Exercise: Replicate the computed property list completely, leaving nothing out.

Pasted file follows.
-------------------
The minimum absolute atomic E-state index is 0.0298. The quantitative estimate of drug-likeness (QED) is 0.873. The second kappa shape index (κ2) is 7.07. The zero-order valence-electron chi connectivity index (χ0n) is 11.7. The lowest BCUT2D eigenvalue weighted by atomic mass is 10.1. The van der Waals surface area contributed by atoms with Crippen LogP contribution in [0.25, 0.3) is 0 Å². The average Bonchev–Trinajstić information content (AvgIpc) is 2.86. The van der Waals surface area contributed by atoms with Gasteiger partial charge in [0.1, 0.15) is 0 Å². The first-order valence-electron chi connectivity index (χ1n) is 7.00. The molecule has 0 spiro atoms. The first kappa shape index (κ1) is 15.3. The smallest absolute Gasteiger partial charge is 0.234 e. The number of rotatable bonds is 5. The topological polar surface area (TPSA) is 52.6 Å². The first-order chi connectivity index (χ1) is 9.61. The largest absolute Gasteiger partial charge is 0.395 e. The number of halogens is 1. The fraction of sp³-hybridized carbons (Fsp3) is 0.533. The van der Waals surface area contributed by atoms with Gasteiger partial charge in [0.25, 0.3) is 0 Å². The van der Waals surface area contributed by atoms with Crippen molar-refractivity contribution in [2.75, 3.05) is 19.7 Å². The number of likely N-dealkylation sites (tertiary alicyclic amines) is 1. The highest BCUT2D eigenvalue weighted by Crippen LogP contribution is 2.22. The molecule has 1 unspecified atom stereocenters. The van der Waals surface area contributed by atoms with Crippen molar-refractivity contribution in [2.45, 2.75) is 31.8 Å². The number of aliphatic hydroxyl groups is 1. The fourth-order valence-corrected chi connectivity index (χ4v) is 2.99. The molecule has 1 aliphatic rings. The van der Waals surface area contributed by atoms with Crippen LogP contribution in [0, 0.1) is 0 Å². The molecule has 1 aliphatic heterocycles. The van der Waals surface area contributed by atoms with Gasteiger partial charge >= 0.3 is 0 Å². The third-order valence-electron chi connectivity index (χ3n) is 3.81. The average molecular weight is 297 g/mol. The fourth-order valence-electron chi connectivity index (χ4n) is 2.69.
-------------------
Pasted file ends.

The minimum absolute atomic E-state index is 0.0298. The quantitative estimate of drug-likeness (QED) is 0.873. The second kappa shape index (κ2) is 7.07. The zero-order valence-electron chi connectivity index (χ0n) is 11.7. The lowest BCUT2D eigenvalue weighted by atomic mass is 10.1. The van der Waals surface area contributed by atoms with Crippen LogP contribution in [0.25, 0.3) is 0 Å². The average Bonchev–Trinajstić information content (AvgIpc) is 2.86. The van der Waals surface area contributed by atoms with Gasteiger partial charge in [0.1, 0.15) is 0 Å². The first-order valence-electron chi connectivity index (χ1n) is 7.00. The molecule has 0 spiro atoms. The first kappa shape index (κ1) is 15.3. The smallest absolute Gasteiger partial charge is 0.234 e. The number of rotatable bonds is 5. The topological polar surface area (TPSA) is 52.6 Å². The first-order chi connectivity index (χ1) is 9.61. The largest absolute Gasteiger partial charge is 0.395 e. The number of halogens is 1. The fraction of sp³-hybridized carbons (Fsp3) is 0.533. The van der Waals surface area contributed by atoms with Gasteiger partial charge in [0.25, 0.3) is 0 Å². The van der Waals surface area contributed by atoms with Crippen molar-refractivity contribution in [2.75, 3.05) is 19.7 Å². The number of likely N-dealkylation sites (tertiary alicyclic amines) is 1. The highest BCUT2D eigenvalue weighted by Crippen LogP contribution is 2.22. The molecule has 1 unspecified atom stereocenters. The van der Waals surface area contributed by atoms with Crippen molar-refractivity contribution in [2.45, 2.75) is 31.8 Å². The number of aliphatic hydroxyl groups is 1. The fourth-order valence-corrected chi connectivity index (χ4v) is 2.99. The molecule has 1 aliphatic rings. The van der Waals surface area contributed by atoms with Crippen LogP contribution in [0, 0.1) is 0 Å². The molecule has 1 aliphatic heterocycles. The van der Waals surface area contributed by atoms with Gasteiger partial charge >= 0.3 is 0 Å². The third-order valence-electron chi connectivity index (χ3n) is 3.81. The average molecular weight is 297 g/mol. The fourth-order valence-electron chi connectivity index (χ4n) is 2.69.